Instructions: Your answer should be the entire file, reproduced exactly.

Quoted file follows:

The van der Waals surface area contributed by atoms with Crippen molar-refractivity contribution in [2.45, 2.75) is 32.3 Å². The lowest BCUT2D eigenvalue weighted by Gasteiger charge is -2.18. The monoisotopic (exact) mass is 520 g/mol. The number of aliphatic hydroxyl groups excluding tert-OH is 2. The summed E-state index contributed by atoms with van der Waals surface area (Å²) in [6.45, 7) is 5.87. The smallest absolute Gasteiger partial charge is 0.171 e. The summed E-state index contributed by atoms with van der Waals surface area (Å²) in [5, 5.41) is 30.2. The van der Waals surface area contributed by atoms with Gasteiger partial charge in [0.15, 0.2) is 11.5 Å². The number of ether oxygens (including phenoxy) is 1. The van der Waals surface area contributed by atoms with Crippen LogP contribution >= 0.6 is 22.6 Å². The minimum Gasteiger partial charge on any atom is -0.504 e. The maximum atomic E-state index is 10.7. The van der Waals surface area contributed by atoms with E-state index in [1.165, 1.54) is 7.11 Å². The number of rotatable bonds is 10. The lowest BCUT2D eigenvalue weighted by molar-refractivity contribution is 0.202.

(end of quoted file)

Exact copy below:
The van der Waals surface area contributed by atoms with Crippen molar-refractivity contribution in [2.45, 2.75) is 32.3 Å². The lowest BCUT2D eigenvalue weighted by Gasteiger charge is -2.18. The monoisotopic (exact) mass is 520 g/mol. The number of aliphatic hydroxyl groups excluding tert-OH is 2. The summed E-state index contributed by atoms with van der Waals surface area (Å²) in [6.45, 7) is 5.87. The smallest absolute Gasteiger partial charge is 0.171 e. The summed E-state index contributed by atoms with van der Waals surface area (Å²) in [5, 5.41) is 30.2. The van der Waals surface area contributed by atoms with Gasteiger partial charge in [0.15, 0.2) is 11.5 Å². The number of ether oxygens (including phenoxy) is 1. The van der Waals surface area contributed by atoms with Crippen LogP contribution >= 0.6 is 22.6 Å². The minimum Gasteiger partial charge on any atom is -0.504 e. The maximum atomic E-state index is 10.7. The van der Waals surface area contributed by atoms with E-state index in [1.165, 1.54) is 7.11 Å². The number of rotatable bonds is 10. The lowest BCUT2D eigenvalue weighted by molar-refractivity contribution is 0.202.